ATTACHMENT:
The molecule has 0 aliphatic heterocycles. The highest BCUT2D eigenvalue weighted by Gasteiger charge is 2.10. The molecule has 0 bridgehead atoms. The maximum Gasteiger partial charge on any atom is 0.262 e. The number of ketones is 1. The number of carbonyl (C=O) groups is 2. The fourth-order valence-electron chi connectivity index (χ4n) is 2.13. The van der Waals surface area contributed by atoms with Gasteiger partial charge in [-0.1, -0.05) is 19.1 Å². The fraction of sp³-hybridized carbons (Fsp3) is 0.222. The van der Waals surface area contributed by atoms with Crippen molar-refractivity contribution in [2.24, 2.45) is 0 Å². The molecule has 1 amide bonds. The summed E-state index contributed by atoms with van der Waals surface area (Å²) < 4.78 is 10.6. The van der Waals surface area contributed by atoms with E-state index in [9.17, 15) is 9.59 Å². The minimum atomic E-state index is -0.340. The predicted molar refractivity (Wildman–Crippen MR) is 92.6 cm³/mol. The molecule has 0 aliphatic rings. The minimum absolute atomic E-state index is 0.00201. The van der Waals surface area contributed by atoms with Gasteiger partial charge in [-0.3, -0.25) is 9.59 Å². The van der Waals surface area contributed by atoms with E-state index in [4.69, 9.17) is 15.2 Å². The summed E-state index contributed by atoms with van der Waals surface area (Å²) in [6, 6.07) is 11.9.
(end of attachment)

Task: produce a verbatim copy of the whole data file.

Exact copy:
The molecule has 0 aliphatic heterocycles. The highest BCUT2D eigenvalue weighted by Gasteiger charge is 2.10. The molecule has 0 bridgehead atoms. The maximum Gasteiger partial charge on any atom is 0.262 e. The number of ketones is 1. The number of carbonyl (C=O) groups is 2. The fourth-order valence-electron chi connectivity index (χ4n) is 2.13. The van der Waals surface area contributed by atoms with Gasteiger partial charge in [-0.1, -0.05) is 19.1 Å². The fraction of sp³-hybridized carbons (Fsp3) is 0.222. The van der Waals surface area contributed by atoms with Crippen molar-refractivity contribution in [2.24, 2.45) is 0 Å². The molecule has 1 amide bonds. The summed E-state index contributed by atoms with van der Waals surface area (Å²) < 4.78 is 10.6. The van der Waals surface area contributed by atoms with E-state index in [9.17, 15) is 9.59 Å². The minimum atomic E-state index is -0.340. The predicted molar refractivity (Wildman–Crippen MR) is 92.6 cm³/mol. The molecule has 0 aliphatic rings. The minimum absolute atomic E-state index is 0.00201. The van der Waals surface area contributed by atoms with Gasteiger partial charge in [-0.3, -0.25) is 9.59 Å². The van der Waals surface area contributed by atoms with E-state index in [4.69, 9.17) is 15.2 Å². The summed E-state index contributed by atoms with van der Waals surface area (Å²) in [6, 6.07) is 11.9.